Women's World Cup 2019: Subs help Netherlands survive close call against New Zealand

The Netherlands' Jill Roord scores the winning goal on a header in the 92th minute against New Zealand. Rico Brouwer/Soccrates/Getty Images

LE HAVRE, France -- The Netherlands scored a very late goal to beat New Zealand 1-0 on Tuesday. A header by Jill Roord in the 92nd minute gave the Dutch a precious win in Group E. After Canada's victory on Monday against Cameroon (1-0), the European champions would have been under pressure had they not found the back of the net. On the other hand, New Zealand can be disappointed. The Kiwis produced a superb performance and deserved at least a point. They defended well, while also creating clear chances.

The Dutch missed early opportunities.

The Netherlands had plenty of chances to score but had to wait for the 92nd minute to finally break the deadlock. Until then, the Dutch were not clinical enough, missing easy opportunities like Dominique Bloodworth on her own in the 45th minute. Vivianne Miedema could have easily scored a hat trick but missed four big chances (13th minute, 22nd, 60th, 66th). There were two more chances for Lieke Martens (10th minute and 29th).

They will have to be more efficient in their next game against Cameroon on Saturday. Losing possession in key areas gifted New Zealand some chances, but Sari van Veenendaal, the Dutch captain, was excellent in goal with two crucial saves to keep her team in the game.

Netherlands' front four looked a bit rusty.

On paper, there is probably no other front four in the world as strong as this one. Martens (Barcelona), Miedema (Arsenal), Shanice van de Sanden (Lyon) and Danielle van de Donk (Arsenal) are the force going forward for the Netherlands. But on Tuesday, their association looked a bit rusty. The link-up play between the four attackers was not good enough. They complement each other so well, though; Martens with her superb technique, the pace of Van de Sanden, the playmaking qualities of Van de Donk and the runs and finishing talent of Miedema. Yet they didn't combine enough on Tuesday.

-- Roord goal sees Netherlands edge New Zealand late
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"It is hard because we don't have much time to work with the national team. We know we can play better than that together, but it will come," Miedema said after the game.

If the Dutch want to go far in the competition, this front four will have to perform better.

Wiegman's coaching won the game.

She seemed to wait a long time before making her changes, but Netherlands head coach Sarina Wiegman won the game with her coaching. All three subs were involved in the winning goal. First, Merel van Dongen replaced Kika van Es at left back in the 71st minute. She delivered the cross for the crucial goal. At the end of her delivery, Lineth Beerensteyn, who was yet to have a touch after coming on in the 87th minute, flicked the ball toward Roord, who scored after taking Jackie Groenen's place 15 minutes before. The Bayern Munich midfielder had not netted a goal for the national team in 872 days before Tuesday. And this is without a doubt the most important of her career to date.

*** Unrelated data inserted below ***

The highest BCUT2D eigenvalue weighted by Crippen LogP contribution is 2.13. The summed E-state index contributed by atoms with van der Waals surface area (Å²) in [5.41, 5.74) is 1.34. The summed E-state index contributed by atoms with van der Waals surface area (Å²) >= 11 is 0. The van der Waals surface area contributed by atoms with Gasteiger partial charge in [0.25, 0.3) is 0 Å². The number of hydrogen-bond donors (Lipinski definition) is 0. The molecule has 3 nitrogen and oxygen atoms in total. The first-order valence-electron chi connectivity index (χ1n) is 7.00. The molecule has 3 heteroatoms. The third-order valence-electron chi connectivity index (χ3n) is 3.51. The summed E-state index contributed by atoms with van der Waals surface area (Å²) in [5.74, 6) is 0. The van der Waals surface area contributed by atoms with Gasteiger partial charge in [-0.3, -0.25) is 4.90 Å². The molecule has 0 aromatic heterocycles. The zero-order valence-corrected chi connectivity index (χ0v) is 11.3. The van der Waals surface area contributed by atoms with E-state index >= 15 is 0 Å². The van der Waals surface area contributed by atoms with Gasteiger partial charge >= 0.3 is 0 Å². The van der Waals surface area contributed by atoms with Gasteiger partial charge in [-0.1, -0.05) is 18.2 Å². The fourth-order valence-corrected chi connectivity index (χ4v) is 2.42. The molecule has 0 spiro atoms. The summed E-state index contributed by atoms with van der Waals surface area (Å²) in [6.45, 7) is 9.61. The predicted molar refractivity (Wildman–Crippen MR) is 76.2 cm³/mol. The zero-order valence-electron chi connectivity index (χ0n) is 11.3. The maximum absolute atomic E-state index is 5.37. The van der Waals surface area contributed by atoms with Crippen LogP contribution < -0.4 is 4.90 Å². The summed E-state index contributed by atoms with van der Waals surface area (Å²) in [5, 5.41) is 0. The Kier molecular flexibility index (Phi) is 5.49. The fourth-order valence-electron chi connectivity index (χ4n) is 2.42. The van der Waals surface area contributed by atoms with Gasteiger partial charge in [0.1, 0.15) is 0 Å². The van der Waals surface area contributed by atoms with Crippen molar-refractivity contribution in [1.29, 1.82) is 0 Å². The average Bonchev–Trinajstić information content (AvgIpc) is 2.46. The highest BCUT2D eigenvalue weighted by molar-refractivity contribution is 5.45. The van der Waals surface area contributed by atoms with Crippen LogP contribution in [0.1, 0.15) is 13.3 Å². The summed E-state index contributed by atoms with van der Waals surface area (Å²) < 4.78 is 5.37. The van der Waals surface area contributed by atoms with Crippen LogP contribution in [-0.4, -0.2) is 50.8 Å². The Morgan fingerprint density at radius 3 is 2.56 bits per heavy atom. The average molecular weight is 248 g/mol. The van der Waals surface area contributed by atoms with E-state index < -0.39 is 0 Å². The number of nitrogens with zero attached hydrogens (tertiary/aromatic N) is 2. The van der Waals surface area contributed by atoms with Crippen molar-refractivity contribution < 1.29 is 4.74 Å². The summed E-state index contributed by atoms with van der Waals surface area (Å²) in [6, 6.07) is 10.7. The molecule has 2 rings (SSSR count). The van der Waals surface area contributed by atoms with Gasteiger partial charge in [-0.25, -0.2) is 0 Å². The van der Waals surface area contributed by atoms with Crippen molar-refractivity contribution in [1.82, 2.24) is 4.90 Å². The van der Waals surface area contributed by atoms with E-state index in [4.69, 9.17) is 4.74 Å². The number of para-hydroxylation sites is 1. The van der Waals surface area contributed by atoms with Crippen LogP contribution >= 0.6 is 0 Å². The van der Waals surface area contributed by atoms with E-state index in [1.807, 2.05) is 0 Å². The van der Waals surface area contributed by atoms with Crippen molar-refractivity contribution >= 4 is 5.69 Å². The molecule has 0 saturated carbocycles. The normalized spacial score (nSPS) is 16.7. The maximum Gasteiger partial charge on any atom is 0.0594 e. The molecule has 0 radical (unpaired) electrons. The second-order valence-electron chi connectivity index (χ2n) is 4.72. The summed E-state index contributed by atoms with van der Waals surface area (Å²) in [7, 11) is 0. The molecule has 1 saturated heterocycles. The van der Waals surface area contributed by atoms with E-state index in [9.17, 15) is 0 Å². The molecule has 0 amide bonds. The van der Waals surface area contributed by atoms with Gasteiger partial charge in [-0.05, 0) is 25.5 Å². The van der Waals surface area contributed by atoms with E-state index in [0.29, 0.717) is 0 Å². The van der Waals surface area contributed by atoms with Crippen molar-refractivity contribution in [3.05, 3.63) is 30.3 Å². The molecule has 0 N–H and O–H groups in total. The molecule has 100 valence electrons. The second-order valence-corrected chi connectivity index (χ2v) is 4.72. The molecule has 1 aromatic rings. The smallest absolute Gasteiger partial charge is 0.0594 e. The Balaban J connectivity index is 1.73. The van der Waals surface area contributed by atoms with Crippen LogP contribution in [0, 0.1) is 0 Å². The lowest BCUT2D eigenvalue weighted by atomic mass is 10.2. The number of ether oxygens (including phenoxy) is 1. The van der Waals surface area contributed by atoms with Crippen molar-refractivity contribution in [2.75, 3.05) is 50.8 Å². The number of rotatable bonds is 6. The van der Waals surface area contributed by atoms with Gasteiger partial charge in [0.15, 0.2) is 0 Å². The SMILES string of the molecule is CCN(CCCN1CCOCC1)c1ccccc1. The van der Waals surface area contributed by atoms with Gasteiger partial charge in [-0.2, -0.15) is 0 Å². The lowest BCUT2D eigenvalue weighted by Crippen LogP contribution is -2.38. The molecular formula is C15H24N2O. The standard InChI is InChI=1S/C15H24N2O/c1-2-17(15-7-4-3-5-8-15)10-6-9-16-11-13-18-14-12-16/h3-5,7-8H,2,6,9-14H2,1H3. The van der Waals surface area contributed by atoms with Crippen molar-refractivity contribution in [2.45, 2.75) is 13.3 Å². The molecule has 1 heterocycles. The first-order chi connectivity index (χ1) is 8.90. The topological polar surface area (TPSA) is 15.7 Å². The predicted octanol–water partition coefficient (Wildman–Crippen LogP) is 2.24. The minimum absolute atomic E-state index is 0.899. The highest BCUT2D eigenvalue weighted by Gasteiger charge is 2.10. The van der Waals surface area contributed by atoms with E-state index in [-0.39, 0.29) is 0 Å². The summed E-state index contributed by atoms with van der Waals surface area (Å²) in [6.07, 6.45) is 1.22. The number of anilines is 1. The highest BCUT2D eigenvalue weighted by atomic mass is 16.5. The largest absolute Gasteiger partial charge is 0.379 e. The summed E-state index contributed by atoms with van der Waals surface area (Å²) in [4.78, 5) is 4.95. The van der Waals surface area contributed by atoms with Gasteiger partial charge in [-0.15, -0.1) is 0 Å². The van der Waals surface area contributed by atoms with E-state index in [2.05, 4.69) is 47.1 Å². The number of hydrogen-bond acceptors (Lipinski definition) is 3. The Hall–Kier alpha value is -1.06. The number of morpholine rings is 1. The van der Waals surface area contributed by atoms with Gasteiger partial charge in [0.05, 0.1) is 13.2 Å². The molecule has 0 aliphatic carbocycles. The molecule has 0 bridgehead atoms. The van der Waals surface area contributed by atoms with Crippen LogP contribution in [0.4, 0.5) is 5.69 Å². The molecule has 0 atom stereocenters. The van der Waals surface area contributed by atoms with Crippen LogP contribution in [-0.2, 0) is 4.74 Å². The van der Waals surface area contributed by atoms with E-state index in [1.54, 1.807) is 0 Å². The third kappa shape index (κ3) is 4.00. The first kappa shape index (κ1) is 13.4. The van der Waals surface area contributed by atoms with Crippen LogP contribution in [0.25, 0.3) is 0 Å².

The Orange Army in full swing.

Throughout the competition, the Netherlands will be able to rely on great support from their fans. They were around 5,000 in Le Havre on Tuesday, chanting, trumpeting, clapping and supporting their team until the last minute. The roar coming from the stands after Roord's goal was fantastic. They will follow their team throughout the tournament and will fully play their role of 12th man.

"It is incredible to have this kind of support, I love it. It gives [us] a lot of extra energy. I hope they keep coming all summer long," Miedema said after the game.

Around 10,000 Dutch fans are expected in Valenciennes on Saturday. And a similar number, too, in Reims for the last group stage game against Canada on June 20.

New Zealand showed its strengths.

Only ranked 19th in the world, not many gave New Zealand a chance against the European champions. However, the Kiwis executed their game plan almost to perfection. They defended as a team, didn't leave much space between their lines and worked very hard in midfield while not taking any risks. Their very experienced manager, Tom Sermanni, had prepared them for the match really well. The Kiwis were just unlucky not to get at least a point.

They created three big chances -- Olivia Chance (11th minute), Rosie White (33rd) and Sarah Gregorius (52nd) -- exploiting each time some mistakes by the Dutch. Despite being heartbroken by the late goal, they can take a lot of positives into their game against Canada in Grenoble on Saturday. In the last Women's World Cup, they faced the Dutch and lost 1-0 after a goal by Martens. Four years later, history repeated itself, but New Zealand can be very proud of how it played on Tuesday.